Violins of Hope are vessels that bring the past back to life.
As a month symbolic of new beginnings, January—the 75th anniversary of the liberation of Auschwitz—fittingly marks the opening of Violins of Hope, an exhibition at the War Memorial Veterans Building in San Francisco of 50 restored violins played by Jewish musicians for their captors in concentration camps during World War II. Organized by Music at Kohl Mansion in Burlingame, the eight-week celebration features more than a dozen concerts, readings, ecumenical services and other events. They include the sold-out Jan. 18 gala preview concert and the sold-out Jan. 19 world premiere of a specially commissioned chamber music work, Intonations: Songs from the Violins of Hope, both at Kohl Mansion. Written by composer Jake Heggie with librettist Gene Scheer, the work stars mezzo-soprano Sasha Cooke with violinist Daniel Hope and a string quartet playing instruments from the collection. (Other concerts are scheduled for San Jose’s Congregation Sinai Feb. 9 and San Francisco’s Grace Cathedral Feb. 21.)
Patricia Kristof Moy, executive director of Music at Kohl Mansion, approached Heggie for the commission, knowing of his past works with Holocaust themes. Modern-day musicians have performed classics on the historic violins, but never music about the violins. Based on real-life stories in James A. Grymes’ 2014 book, Violins of Hope, Intonations is a dramatic song cycle—“tuneful,” says Heggie, “but with moments of discord”—in which the soprano is the voice of the instrument, and the solo violinist is the instrument she’s singing about.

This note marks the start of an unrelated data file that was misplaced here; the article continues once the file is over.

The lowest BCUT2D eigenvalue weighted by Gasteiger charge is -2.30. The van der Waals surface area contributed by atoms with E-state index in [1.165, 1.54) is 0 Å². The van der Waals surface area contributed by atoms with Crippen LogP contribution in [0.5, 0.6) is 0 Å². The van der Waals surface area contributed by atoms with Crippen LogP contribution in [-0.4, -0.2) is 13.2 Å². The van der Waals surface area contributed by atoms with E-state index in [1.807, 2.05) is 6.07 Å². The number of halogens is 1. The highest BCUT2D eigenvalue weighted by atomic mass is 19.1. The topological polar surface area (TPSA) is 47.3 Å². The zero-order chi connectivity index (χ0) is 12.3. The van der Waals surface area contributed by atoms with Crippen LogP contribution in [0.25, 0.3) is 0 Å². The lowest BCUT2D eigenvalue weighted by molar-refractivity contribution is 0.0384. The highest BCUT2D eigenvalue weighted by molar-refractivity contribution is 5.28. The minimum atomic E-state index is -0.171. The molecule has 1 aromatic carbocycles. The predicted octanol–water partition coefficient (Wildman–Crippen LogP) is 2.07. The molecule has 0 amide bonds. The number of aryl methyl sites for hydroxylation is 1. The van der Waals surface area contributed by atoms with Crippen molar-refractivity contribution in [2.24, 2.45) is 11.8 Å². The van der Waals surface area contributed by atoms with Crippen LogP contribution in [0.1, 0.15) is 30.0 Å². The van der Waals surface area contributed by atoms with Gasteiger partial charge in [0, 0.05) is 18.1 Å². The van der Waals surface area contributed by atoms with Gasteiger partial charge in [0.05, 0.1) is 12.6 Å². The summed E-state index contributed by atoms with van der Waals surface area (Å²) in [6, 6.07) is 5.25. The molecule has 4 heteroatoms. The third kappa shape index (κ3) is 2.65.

In one song, a violinist is ordered by Nazis to play a concert in a gas chamber because of its good acoustics. “He walks in,” Heggie says, “and apologizes to the violin for what he has to do to survive.” In another, a 12-year-old violinist is pulled aside to entertain at a German officers’ club. The boy, who has access to gunpowder, secretly takes it to the club basement in his violin case, lights a fuse and watches it explode, Heggie notes.
Last year, Moy brought four violins over from Israel to be played in Grace Cathedral. “It was so moving, to hear these violins speak after what they’ve been through,” Heggie says. “The people who played them can’t speak anymore. The instrument can speak for them.”